Heather Brooke explains her determination to vote in the key battleground state.
3 November 2004
People in Florida have a feeling that the future of the free world rests in their hands. I’m one of the few British people able to vote in the US election as a dual citizen, and I’ve been swept up in the frenzy of voter registration.
My efforts to vote began several months ago, as tensions were reaching fever pitch. My decision to buy a house in Florida meant I could now register in a state where my vote would have maximum effect. Everyone knows that this election – like the last one – could be decided on the Florida poll. I was determined to vote.
Four hurricanes later, the house purchase doesn’t seem such a good idea. But I have received an absentee ballot. In the 2000 election, nearly 100,000 voters, mostly African American and viewed mainly as Democrat, were purged from voting lists, supposedly because they were convicted felons, but investigations revealed that the lists were wildly inaccurate.
I have taken every precaution, knowing the state’s history. When I registered this summer for my new Florida driving licence and voter registration card, I was asked my political party affiliation.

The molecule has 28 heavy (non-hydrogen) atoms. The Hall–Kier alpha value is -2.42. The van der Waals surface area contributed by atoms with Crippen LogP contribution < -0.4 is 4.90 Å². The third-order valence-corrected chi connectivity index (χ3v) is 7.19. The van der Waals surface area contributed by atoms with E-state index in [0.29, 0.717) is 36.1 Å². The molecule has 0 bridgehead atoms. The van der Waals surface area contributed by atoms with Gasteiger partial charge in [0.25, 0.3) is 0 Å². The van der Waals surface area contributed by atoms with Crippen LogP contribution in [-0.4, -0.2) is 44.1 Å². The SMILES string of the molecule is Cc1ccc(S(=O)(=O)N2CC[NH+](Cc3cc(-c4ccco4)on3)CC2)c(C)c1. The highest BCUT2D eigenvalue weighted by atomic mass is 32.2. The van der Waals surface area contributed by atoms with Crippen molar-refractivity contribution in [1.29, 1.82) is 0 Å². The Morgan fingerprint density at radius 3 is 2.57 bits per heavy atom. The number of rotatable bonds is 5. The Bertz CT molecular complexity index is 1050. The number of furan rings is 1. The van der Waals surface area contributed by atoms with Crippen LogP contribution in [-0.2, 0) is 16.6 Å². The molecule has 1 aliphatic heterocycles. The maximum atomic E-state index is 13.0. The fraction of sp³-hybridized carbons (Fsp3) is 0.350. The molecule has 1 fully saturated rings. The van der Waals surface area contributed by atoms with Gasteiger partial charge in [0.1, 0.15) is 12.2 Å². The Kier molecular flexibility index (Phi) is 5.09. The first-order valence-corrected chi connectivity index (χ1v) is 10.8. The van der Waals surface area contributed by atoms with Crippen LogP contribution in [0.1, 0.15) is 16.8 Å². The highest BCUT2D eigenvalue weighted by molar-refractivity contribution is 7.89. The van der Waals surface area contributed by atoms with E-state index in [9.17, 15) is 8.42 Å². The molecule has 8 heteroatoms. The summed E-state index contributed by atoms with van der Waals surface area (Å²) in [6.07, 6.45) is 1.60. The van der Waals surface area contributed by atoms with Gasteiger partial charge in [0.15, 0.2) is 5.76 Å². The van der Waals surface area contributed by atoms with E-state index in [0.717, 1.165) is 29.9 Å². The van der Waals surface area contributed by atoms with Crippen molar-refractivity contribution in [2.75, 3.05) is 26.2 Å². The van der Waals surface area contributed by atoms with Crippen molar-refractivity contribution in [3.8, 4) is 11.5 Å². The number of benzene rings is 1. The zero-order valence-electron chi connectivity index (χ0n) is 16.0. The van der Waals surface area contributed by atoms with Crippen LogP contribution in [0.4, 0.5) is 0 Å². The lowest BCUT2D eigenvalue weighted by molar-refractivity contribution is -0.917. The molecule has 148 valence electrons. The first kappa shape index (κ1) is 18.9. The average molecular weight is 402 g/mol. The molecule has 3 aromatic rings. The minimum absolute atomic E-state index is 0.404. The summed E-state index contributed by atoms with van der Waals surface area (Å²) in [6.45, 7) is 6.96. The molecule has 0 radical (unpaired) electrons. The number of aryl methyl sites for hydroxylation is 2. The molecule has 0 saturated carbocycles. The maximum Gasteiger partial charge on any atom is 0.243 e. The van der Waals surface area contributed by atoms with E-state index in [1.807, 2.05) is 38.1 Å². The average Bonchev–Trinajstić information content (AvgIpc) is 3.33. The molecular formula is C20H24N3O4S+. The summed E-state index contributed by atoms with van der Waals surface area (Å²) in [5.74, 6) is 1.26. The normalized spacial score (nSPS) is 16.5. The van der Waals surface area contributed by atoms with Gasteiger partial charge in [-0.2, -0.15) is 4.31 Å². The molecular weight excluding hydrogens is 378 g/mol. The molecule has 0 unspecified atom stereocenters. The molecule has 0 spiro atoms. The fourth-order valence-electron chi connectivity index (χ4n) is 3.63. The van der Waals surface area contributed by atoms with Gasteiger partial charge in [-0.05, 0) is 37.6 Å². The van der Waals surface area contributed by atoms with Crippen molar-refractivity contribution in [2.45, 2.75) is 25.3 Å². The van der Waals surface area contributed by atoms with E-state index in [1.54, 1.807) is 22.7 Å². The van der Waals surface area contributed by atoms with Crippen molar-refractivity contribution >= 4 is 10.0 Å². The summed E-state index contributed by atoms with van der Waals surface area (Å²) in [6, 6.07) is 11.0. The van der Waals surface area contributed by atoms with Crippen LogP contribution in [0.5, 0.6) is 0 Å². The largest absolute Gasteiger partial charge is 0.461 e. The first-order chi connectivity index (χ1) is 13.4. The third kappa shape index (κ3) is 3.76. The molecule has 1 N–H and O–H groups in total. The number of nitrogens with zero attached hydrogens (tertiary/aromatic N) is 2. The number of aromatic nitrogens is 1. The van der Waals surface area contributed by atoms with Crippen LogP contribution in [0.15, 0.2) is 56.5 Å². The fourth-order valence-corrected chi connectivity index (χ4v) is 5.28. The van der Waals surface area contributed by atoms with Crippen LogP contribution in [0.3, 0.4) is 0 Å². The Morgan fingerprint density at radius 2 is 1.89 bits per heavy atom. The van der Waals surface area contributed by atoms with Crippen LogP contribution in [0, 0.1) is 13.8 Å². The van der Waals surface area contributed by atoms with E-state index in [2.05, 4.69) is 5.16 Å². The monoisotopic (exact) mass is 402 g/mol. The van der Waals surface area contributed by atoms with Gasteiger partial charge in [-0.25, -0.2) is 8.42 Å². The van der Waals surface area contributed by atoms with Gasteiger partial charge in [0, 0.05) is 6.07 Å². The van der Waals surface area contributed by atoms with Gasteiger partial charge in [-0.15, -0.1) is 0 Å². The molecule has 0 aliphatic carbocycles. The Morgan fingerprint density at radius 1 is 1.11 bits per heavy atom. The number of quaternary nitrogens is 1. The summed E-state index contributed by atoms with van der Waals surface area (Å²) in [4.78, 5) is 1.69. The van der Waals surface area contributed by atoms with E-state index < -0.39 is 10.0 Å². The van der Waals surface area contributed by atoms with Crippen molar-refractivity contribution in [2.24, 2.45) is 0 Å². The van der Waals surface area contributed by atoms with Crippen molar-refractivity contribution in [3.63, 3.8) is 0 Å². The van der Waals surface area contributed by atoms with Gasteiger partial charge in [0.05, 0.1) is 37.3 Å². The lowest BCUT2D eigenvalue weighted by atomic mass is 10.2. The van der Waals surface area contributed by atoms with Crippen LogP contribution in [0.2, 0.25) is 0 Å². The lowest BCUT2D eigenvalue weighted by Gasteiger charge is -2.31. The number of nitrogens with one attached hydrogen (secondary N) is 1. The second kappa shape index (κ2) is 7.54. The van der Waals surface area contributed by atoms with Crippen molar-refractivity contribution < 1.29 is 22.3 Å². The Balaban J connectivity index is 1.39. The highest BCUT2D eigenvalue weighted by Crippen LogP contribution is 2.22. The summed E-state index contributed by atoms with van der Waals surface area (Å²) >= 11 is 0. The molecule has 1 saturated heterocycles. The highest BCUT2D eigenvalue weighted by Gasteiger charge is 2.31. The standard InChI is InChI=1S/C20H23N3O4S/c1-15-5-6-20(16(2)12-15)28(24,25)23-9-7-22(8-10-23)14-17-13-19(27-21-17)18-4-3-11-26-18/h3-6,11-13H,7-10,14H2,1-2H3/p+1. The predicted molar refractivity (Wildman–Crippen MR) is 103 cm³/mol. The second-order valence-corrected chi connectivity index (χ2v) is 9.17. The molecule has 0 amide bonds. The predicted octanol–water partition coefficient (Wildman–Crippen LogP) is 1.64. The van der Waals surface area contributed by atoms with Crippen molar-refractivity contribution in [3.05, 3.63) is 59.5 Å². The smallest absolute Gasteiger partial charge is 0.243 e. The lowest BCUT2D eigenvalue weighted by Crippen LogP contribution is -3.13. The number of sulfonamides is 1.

“I’d rather not say,” I told the clerk. “My ballot might be purged.”
She looked surprised and a bit peeved by my reply. “Well you have to declare it if you want to vote in the primaries,” she said.
“Well then I’d rather not vote in the primaries,” I answered. So she listed me as “no party affiliation”.
My voter card arrived two weeks later. It is a good old-fashioned paper form, but far from simple. It contains a page of instructions directing me to fill in the small ovals in black ink only, or a number two pencil. Any lines outside the oval are classed as spoiling. They cannot be erased or deleted, and a new ballot must be requested if so marked.
Exactly how strict this “staying in the lines” rule is policed, I can’t be sure. But it seems another convenient way to throw away any unwanted ballots. A lengthy legal declaration tells me that I’ll be committing a felony if I vote twice. Then it’s off to Fulham post office.
“It’s my ballot,” I tell our local postmaster. I thought he’d be more impressed. “Just pop it in the bag,” he says. I worry that the bag is not secure enough, as I’ve become quite protective of my ballot by now. But I succumb and leave my vote to the mercy of the postal system.
When I get home, I register my send-off with Democrats Abroad, who have set up a tracking system to ensure the safe arrival of these precious absentee ballots. I don’t yet know if my ballot has arrived safely. But here’s hoping that now I’ve taken the time to stand up and be counted, I actually will be.